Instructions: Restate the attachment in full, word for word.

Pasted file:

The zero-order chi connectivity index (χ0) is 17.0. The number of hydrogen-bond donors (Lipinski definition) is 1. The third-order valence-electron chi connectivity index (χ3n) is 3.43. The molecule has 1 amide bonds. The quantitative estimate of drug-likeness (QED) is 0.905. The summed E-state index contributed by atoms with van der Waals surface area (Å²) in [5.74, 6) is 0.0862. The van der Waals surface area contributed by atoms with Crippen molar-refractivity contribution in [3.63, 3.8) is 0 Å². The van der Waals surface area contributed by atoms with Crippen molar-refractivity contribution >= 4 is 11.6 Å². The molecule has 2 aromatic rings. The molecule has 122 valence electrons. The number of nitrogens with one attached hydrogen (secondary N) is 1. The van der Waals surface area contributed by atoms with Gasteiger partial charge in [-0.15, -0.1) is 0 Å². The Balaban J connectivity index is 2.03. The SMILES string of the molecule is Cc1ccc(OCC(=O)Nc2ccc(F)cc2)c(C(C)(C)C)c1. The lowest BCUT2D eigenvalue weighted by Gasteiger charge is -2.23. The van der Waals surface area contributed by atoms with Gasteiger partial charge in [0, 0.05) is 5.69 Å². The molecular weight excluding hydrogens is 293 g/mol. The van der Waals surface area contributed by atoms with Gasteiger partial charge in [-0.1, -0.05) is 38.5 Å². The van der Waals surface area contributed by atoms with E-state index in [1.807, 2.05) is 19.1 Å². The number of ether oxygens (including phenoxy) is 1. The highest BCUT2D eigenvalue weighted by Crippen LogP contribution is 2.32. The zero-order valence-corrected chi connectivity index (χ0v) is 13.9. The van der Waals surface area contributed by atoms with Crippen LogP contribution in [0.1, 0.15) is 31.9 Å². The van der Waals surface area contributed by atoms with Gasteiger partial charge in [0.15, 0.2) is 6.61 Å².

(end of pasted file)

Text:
The zero-order chi connectivity index (χ0) is 17.0. The number of hydrogen-bond donors (Lipinski definition) is 1. The third-order valence-electron chi connectivity index (χ3n) is 3.43. The molecule has 1 amide bonds. The quantitative estimate of drug-likeness (QED) is 0.905. The summed E-state index contributed by atoms with van der Waals surface area (Å²) in [5.74, 6) is 0.0862. The van der Waals surface area contributed by atoms with Crippen molar-refractivity contribution in [3.63, 3.8) is 0 Å². The van der Waals surface area contributed by atoms with Crippen molar-refractivity contribution >= 4 is 11.6 Å². The molecule has 2 aromatic rings. The molecule has 122 valence electrons. The number of nitrogens with one attached hydrogen (secondary N) is 1. The van der Waals surface area contributed by atoms with Gasteiger partial charge in [-0.15, -0.1) is 0 Å². The Balaban J connectivity index is 2.03. The SMILES string of the molecule is Cc1ccc(OCC(=O)Nc2ccc(F)cc2)c(C(C)(C)C)c1. The lowest BCUT2D eigenvalue weighted by Gasteiger charge is -2.23. The van der Waals surface area contributed by atoms with Gasteiger partial charge in [0, 0.05) is 5.69 Å². The molecular weight excluding hydrogens is 293 g/mol. The van der Waals surface area contributed by atoms with Gasteiger partial charge in [-0.1, -0.05) is 38.5 Å². The van der Waals surface area contributed by atoms with E-state index in [1.807, 2.05) is 19.1 Å². The number of ether oxygens (including phenoxy) is 1. The highest BCUT2D eigenvalue weighted by Crippen LogP contribution is 2.32. The zero-order valence-corrected chi connectivity index (χ0v) is 13.9. The van der Waals surface area contributed by atoms with Crippen LogP contribution in [0.1, 0.15) is 31.9 Å². The van der Waals surface area contributed by atoms with Gasteiger partial charge in [0.15, 0.2) is 6.61 Å².